Rep. Corbin takes on his own party to fight for rural broadband expansion
House Bill 431, also known as the FIBER ACT, would allow local governments to build broadband infrastructure and lease it to private Internet providers using taxpayer dollars. While the bill has passed important committees in the House, the bill is receiving major push back from major telecommunication companies as well as members of the Republican Party, despite the bill being sponsored by Republican NC House Rep. Kevin Corbin.
At last week’s Town Board meeting, Highlands Mayor Pat Taylor urged everyone to contact Julia Howard who is one of three House members who chair the House Finance committee. Howard will likely be the tie-breaker vote on whether or not the FIBER NC Act will make it out of committee for a full vote. Taylor said to let her know Highlands is for the act. Her email is Julia.Howard@ncleg.net.
John Szoka, one of the other primary sponsors alongside Corbin for the bill is also a chair. Mitchelll Setzer is the third Chair and is adamantly against the bill. If Howard votes in favor of the finance committee hearing the bill, the legislation will stay alive and move forward. If not, the bill will essentially die and will no longer have a chance of becoming reality this session.
The legislation is supported by the N.C. Association of County Commissioners and the League of Municipalities and would allow local governments to install and maintain broadband lines and lease the infrastructure to private companies, which would provide high-speed Internet to businesses and homes. Governments couldn’t offer the service themselves. The goal is to help connect people who don’t currently have broadband by making it easier for companies to expand their services.
The Town of Highlands is already working on offering residents Internet and were grandfathered in due to a loop hole in the law a few years ago. If the new legislation passes, Highlands would be able to better partner with Macon County or even Franklin to expand the infrastructure and better serve residents throughout Macon County.
“I am very pleased that Representative Corbin is helping to bring the issue to the forefront as we as a county are currently stymied with our hands tied with trying to help improve the situation,” said Macon County Commission Chair and Highlands Representative Jim Tate. “The problem is not going to be solved until the state can come to agreement that access to broadband is truly more important than ensuring that the larger companies are making a profit. In my opinion, if approved, this will be a fantastic step forward in trying to solve the problem.”
In the eastern part of the state, large cable and telecommunications companies object to having to compete with the public sector, in some cases the governments that regulate them. However, the FIBER NC ACT is specifically designed to help rural areas such as Macon County that don’t have broadband companies knocking down the door to service the areas.
In addition to telecommunication companies, some conservative Republicans are also against the change asserting that government should have no role in providing Internet access.
During the House committee meeting, committee Vice Chair Rep. Michael Speciale, R-Craven, said that, unlike police and fire protection, providing Internet service goes beyond the proper role of government. He said the bill would eventually lead to local governments providing their own service or getting into financial trouble.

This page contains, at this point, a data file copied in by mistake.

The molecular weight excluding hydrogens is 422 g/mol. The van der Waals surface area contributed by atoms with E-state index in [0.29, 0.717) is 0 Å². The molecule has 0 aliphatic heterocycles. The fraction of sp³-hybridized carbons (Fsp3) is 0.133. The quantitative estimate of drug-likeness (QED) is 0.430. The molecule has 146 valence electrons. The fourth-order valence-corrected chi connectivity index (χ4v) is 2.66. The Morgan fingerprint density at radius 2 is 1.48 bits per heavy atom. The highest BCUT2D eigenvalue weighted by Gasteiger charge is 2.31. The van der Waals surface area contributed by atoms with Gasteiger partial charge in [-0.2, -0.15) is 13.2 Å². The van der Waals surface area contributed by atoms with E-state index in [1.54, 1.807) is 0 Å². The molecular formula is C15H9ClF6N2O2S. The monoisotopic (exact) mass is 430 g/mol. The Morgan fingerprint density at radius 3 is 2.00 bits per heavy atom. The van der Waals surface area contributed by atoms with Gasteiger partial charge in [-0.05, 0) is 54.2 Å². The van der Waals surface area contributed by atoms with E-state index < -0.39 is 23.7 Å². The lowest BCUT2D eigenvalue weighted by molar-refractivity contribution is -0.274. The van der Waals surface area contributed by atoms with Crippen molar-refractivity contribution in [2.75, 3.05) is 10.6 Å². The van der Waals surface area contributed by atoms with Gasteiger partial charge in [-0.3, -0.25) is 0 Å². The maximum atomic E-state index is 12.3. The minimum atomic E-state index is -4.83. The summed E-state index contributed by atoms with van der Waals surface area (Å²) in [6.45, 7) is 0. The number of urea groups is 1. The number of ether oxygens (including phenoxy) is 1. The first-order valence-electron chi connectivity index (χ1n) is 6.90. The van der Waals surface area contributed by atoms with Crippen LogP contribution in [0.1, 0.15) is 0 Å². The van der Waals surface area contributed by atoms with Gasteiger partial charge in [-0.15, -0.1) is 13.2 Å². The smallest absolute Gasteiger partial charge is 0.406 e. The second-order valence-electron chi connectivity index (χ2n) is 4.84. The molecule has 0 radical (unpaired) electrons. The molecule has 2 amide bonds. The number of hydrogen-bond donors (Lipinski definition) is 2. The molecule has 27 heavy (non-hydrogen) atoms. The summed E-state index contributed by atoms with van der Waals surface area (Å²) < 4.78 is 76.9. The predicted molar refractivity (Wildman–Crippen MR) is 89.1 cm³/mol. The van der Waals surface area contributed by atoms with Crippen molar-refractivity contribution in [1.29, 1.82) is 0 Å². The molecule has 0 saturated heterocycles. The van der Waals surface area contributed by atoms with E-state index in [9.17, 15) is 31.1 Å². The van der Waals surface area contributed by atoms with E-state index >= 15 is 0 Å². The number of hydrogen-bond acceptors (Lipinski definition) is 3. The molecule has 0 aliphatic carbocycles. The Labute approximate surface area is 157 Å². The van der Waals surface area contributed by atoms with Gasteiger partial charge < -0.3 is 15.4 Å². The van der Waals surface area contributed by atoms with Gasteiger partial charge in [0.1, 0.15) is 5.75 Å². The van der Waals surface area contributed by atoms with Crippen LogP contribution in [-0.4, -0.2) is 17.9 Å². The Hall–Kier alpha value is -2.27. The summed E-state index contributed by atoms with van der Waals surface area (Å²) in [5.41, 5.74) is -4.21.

Rep. Kevin Corbin, who serves as the primary sponsor for the bill disagrees.
“It would allow Macon County and other rural counties in North Carolina to assist in the expansion of broadband,” said Corbin. “A county like Macon that is financially stable could invest in this infrastructure without raising taxes or adversely affecting the budget in any way. I am pushing hard for rural North Carolina. Unfortunately, we are having to battle urban interests and the big broad band companies. Josh [Dobson, another bill sponsor] and I are trying to think outside the box here. Anytime you do that you get the objection that we’ve ‘never done it this way before’ Unfortunately, we are having to battle with the big broadband companies as well as some within our own political party. We continue to push for rural North Carolina.”
Corbin is joined by Josh Dobson R-Avery and John Szoka R-Cumberland in sponsoring the bill.
Macon County Commissioner Ronnie Beale supports Corbin’s efforts but believes it leaves a lot of questions unanswered.
“The fiber act is a good start,” said Beale. “The concern is how many rural counties can afford to build the infrastructure for broadband access. Broadband is not a luxury but a necessity. It is vital for economic growth, education and many other areas. Another concern is if the infrastructure is in place will there be a provider and at what cost? In Macon County we have seen first-hand that is all about the money. We have a cell tower that was supposed to supply cell service and possibly broadband to the Nantahala area; still today there is nothing on the tower after five years. Until the legislators take steps to tell these providers that we have been penalized long enough because of our topography, until this happens, I am afraid rural counties are going to continue to struggle with broadband access.”
As of press time, the chairs of the finance committee were still debating whether they will take up the legislation.
By Brittney Lofthouse